When To Run HAProxy in HTTP or TCP Modes


This guide shows how to configure HAProxy to run in HTTP mode (Layer 7 proxy mode) or TCP mode (Layer 4 proxy mode) in Linux.

What you need to know

HAProxy supports two load balancing modes: TCP or Layer 4 proxy mode and HTTP mode or Layer 7 proxy mode. The mode parameter is used to define whether HAProxy operates as a simple TCP proxy or if it can inspect incoming traffic’s higher-level HTTP messages. The mode setting can be added in the default, frontend, or backend sections.

Note: If all or most of your frontend and backend sections use the same mode, you should consider specifying the mode setting in the defaults section to avoid repetition.

This guide assumes that you:

  • understand the OSI (Open Systems Interconnection) model,
  • already have HAProxy installed on your Linux server, and
  • have root access or can run commands using the sudo command.
Run HAProxy in HTTP Mode (Layer 7 Proxy Mode)

When HAProxy is configured to run in the HTTP mode, it has access to several HTTP-specific options in relation to a request and response. This enables you to configure HAProxy to process a request as required; it can perform routing based on any information discovered in the HTTP request, including URL path, query string, and HTTP headers. For example, you can configure it to choose different backends based on the domain or URL in the HTTP request.

You can use this mode to deploy HAProxy as a gateway to the Internet for your web applications. For example, you can deploy HAProxy in front of other web servers or reverse proxies such as NGINX or Apache.

Sample Configuration

In this sample configuration, the mode setting is defined in the defaults section:

	maxconn 50000
	log local2
	chroot /var/lib/haproxy
	stats socket /run/haproxy/admin.sock user haproxy group haproxy mode 660 level admin expose-fd listeners
	stats timeout 30s
	user haproxy
	group haproxy
    	ssl-default-bind-options ssl-min-ver TLSv1.2
    	ssl-dh-param-file /etc/ssl/terp/dhparam

	log  global
   	mode http
	option	httplog
	option	dontlognull
    	timeout http-request 10s
    	timeout connect 10s
    	timeout client  30s
    	timeout server  30s
	errorfile 400 /etc/haproxy/errors/400.http
	errorfile 403 /etc/haproxy/errors/403.http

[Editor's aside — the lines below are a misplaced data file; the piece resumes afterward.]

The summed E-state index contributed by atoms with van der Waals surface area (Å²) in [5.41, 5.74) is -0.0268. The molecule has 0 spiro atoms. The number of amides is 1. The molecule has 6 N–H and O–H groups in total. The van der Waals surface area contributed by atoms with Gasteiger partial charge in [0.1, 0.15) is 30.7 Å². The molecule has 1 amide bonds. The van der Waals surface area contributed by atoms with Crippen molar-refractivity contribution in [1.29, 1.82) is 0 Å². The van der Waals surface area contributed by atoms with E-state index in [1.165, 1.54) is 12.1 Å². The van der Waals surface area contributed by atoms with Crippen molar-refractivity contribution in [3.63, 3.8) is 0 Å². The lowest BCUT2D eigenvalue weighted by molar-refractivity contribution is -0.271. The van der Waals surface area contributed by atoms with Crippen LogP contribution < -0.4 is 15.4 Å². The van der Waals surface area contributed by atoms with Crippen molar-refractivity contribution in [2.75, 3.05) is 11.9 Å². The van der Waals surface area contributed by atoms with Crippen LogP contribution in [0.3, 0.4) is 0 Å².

errorfile 408 /etc/haproxy/errors/408.http
	errorfile 500 /etc/haproxy/errors/500.http
	errorfile 502 /etc/haproxy/errors/502.http
	errorfile 503 /etc/haproxy/errors/503.http
	errorfile 504 /etc/haproxy/errors/504.http

listen stats
      	bind *:8500
      	stats enable
      	stats hide-version
      	stats uri /monitor
      	stats realm Haproxy\ Statistics
      	stats refresh 5s

frontend  backend_svrs
      	http-response del-header Proxy
      	mode http
      	bind *:80
      	bind *:443 ssl crt /etc/ssl/example.com.pem alpn h2,http/1.1
      	redirect scheme https code 301 if !{ ssl_fc }
      	option     forwardfor
      	http-response set-header Strict-Transport-Security max-age=63072000
      	default_backend nginx_svrs

backend  nginx_svrs
      	mode http
      	option httpchk HEAD /
	default-server check maxconn 50000
      	server nginx_svr1
        server nginx_svr2
Run HAProxy in TCP Mode (Layer 4 Proxy Mode)

In this mode, HAProxy does not inspect the HTTP headers in the packet; it simply allows a request to be forwarded directly to backend servers. It just serves as a messenger, passing messages back, and Because it is just concerned with transit, proxying in this mode lightweight and fast.

This mode is best suited for load-balancing services that communicate over TCP such as database traffic to PostgreSQL, MySQL, Redis servers, and more.

Sample Configuration

The following is a sample configuration for deploying HAProxy as a PostgreSQL database cluster load balancer. The cluster is created and managed using Patroni which has API endpoints for monitoring cluster status and performing health checks via HTTP.

Here, the mode configuration parameter is defined in the defaults section:

    maxconn 5000

    log global
    mode tcp
    retries 2
    timeout client 30m
    timeout connect 4s
    timeout server 30m
    timeout check 5s

listen stats
    mode http
    bind *:6050
    stats enable
    stats uri /

listen primary_dbsvr
    bind *:5432
    option httpchk OPTIONS  /master
    http-check expect status 200
    default-server inter 3s fall 3 rise 2 on-marked-down shutdown-sessions
    server dbsvr1 check port 8008
    server dbsvr2 check port 8008
    server dbsvr3 check port 8008   

listen standbys_dbsvrs
    balance roundrobin
    bind *:5433
    option httpchk OPTIONS /replica
    http-check expect status 200
    default-server inter 3s fall 3 rise 2 on-marked-down shutdown-sessions
    server dbsvr1 check port 8008
    server dbsvr2 check port 8008
    server dbsvr3 check port 8008

Whenever you make changes to your HAProxy configuration, ensure that the configuration is valid by running this command:

#haproxy -c -f /etc/haproxy/haproxy.cfg
$sudo haproxy -c -f /etc/haproxy/haproxy.cfg

Then restart the HAProxy service and ensure that it is running fine by checking the service status, as follows:

#systemctl restart haproxy
#systemctl status haproxy

That’s all I prepared for you concerning this topic. You can share your thoughts or questions about this guide via the comment form below.

Reference: https://www.haproxy.com/blog/layer-4-and-layer-7-proxy-mode

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